Shortly after relocating to a new town, I discovered a local 6 a.m. Saturday morning bible study. The small gathering was led by a man who also led a prison ministry some four hours drive away. He was quick to let me know that in the 18 years he had been leading the prison ministry and driving to and fro all those years, that he never had to cancel a meeting because of illness, car trouble or weather. Obviously, God had been guiding and overseeing that ministry all those years, right?
During the third meeting of this study group composed mostly of elderly men, we were looking at 2 Timothy 1. As is my lifelong custom, I was prepared for the study by having studied the passage in the week leading up to the gathering. One of the other members initiated the early morning discussion by relating how he had picked up a women he saw walking on the side of the road. He discovered she was on the way to the pharmacy to purchase medicine for her child. The problem was, she didn’t have the money and didn’t yet know how she was going to pay for what she needed to help alleviate her child’s ailment.
The man, with watery eyes, went on telling his story of how the Lord used this women’s faith to reach his conscience. He related how the Lord moved him, despite the lack of funds he himself had been experiencing for so long, to supply her needs.
With that as the take-of point, the leader of the group went on for several minutes praising this bible study member for using his gifts of mercy and giving to help another member of the body of Christ. He brought us to the well known passages in I Corinthians 12; how we all have differing gifts, and even if we are only the little finger on one hand, God can and will use us to meet the needs of other members of the body of Christ.
We then moved on to read and discuss 2 Timothy 1. When we reached verse 11: “Unto which I am appointed a preacher and an apostle and a teacher of the Gentiles,” I asked, not wanting to impose, being the newest member of the group, if I could comment?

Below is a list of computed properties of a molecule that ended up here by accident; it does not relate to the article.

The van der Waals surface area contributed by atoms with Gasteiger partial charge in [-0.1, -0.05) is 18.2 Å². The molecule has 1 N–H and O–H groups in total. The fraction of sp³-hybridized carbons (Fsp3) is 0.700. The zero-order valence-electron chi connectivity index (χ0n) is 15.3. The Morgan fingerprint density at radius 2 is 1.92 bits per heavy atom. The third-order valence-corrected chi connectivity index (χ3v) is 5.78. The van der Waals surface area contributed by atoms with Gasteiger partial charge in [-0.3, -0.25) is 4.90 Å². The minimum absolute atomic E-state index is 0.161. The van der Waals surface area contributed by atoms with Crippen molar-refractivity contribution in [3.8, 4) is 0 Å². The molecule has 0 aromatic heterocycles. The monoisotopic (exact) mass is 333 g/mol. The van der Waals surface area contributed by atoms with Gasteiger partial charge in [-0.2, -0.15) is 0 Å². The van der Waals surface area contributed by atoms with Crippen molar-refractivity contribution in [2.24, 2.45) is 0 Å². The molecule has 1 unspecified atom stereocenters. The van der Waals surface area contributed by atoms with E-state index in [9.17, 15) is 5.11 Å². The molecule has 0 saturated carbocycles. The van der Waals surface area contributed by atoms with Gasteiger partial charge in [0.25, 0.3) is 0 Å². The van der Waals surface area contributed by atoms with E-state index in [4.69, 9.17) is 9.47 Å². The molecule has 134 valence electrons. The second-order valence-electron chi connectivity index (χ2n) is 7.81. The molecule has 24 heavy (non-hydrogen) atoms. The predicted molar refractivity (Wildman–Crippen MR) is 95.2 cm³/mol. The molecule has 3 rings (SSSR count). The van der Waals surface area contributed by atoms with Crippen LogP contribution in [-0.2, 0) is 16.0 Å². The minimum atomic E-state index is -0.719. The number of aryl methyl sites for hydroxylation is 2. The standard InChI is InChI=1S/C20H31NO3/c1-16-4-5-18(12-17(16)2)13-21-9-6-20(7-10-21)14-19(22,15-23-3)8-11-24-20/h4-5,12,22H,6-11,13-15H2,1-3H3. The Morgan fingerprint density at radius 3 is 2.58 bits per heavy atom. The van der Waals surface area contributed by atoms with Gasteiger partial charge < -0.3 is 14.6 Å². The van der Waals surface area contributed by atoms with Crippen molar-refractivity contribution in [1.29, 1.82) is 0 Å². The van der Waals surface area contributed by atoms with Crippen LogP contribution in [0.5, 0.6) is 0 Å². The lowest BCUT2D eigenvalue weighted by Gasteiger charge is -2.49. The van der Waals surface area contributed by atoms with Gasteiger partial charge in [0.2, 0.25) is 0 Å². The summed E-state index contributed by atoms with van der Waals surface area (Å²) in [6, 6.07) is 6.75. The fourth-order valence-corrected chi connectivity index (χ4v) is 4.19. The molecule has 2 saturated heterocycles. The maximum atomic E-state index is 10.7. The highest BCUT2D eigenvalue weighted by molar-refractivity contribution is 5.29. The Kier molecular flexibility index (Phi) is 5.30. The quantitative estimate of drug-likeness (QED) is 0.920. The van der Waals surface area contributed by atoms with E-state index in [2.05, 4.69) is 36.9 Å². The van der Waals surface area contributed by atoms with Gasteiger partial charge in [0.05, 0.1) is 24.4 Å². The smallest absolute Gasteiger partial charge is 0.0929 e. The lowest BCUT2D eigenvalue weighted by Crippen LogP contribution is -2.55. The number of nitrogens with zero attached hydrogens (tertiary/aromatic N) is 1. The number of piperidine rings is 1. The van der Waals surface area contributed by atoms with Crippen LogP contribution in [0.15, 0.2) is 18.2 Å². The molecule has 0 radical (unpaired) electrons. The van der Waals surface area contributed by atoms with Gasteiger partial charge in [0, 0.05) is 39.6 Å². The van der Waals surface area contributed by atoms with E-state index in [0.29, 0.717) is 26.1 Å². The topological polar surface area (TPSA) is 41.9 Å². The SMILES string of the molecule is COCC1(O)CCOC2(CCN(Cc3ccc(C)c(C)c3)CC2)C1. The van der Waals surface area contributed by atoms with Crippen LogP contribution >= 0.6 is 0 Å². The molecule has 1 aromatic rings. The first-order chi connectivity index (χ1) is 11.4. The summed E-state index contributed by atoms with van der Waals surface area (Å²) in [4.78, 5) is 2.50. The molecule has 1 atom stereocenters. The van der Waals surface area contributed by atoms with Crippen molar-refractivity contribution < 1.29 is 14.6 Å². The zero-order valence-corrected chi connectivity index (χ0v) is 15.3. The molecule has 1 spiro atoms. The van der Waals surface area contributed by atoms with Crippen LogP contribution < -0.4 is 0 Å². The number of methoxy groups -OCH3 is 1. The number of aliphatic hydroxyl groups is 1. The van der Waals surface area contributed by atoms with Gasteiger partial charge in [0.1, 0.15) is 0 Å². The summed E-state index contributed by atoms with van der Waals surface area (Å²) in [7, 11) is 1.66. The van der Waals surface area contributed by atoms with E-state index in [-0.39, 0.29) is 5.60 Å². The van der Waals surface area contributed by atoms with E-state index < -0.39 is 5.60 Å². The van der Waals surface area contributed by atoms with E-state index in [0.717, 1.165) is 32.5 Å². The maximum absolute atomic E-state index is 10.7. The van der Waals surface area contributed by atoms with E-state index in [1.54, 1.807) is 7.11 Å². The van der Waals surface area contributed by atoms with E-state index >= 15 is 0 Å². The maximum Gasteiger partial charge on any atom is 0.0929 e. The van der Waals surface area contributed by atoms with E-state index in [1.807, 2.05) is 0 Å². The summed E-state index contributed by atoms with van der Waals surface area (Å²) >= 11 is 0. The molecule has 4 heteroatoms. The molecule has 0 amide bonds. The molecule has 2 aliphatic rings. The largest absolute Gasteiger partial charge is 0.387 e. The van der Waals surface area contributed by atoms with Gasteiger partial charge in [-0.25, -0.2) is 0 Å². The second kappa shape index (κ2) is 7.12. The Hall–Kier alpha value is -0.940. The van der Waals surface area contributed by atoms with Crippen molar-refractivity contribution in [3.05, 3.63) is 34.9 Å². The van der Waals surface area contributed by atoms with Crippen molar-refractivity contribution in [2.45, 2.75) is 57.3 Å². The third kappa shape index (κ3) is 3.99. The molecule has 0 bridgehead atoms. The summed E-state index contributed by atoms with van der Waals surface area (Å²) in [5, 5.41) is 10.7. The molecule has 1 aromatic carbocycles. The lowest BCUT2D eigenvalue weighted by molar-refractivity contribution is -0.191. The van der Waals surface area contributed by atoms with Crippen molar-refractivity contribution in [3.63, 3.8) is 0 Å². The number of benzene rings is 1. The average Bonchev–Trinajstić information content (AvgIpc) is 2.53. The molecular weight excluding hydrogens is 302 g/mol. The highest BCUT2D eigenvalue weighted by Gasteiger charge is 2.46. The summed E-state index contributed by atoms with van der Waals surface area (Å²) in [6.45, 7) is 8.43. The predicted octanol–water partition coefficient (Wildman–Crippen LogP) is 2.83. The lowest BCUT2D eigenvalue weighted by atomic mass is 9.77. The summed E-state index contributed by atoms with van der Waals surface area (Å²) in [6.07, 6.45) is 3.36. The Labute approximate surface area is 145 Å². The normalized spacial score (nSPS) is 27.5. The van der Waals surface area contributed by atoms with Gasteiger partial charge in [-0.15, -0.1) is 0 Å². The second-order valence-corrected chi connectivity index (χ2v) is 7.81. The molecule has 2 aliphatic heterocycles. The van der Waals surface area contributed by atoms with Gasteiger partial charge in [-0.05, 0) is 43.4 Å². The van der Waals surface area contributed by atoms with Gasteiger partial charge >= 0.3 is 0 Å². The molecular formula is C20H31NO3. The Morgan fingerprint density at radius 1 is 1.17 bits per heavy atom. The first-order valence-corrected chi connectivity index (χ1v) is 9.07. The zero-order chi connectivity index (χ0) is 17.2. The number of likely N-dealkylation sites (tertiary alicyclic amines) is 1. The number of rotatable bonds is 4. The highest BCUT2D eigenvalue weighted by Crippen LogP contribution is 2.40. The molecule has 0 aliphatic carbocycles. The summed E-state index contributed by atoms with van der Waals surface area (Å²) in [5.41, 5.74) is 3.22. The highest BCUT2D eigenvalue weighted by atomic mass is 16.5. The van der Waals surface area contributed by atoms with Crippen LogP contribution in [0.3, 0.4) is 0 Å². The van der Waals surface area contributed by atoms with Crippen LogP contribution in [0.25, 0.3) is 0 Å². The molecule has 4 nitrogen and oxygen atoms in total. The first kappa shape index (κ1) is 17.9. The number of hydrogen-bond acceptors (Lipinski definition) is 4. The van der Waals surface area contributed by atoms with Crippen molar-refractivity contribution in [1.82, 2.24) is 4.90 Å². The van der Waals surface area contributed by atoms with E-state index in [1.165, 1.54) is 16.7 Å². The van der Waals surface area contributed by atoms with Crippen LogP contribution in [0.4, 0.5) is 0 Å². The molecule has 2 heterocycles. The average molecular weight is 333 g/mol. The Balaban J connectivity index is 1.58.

The bible study and prison ministry leader spoke up and said, “Sure, we encourage participation. What do you have to contribute?”
I said that the word Gentile is a Latin word and should not be in the verse. The Greek word used by Paul here was ethnos, and means nations, and should be translated nations, not Gentile.
Saying those words was like I had passed the worst gas imaginable. No, it was worse than that, I had committed blasphemy; I had questioned the King James Version of the bible, which I was to soon find out in no uncertain terms, was THE inspired word of God. How dare I suggest that there was an error in the translation that has brought salvation to so many millions of Christians down through the ages?
I went on to explain, which I knew, from many similar experiences, was going to be a futile attempt, that a misunderstanding of the word ethnos, as Gentile, and not nations, would lead the bible student to numerous errors of interpretation, errors that would cause nothing but confusion in trying to understand what Scripture teaches concerning who Paul is trying to reach when he uses the word ethnos. He is not talking about non-jews, he is talking about fellow Israelites.
Boy, did that set off the fireworks of indignation. The leader starting defending the authorized King James Version as being used by God to save countless souls for hundreds of years. He even raised his KJV translation in his left hand and declared: THIS is the inspired word of God!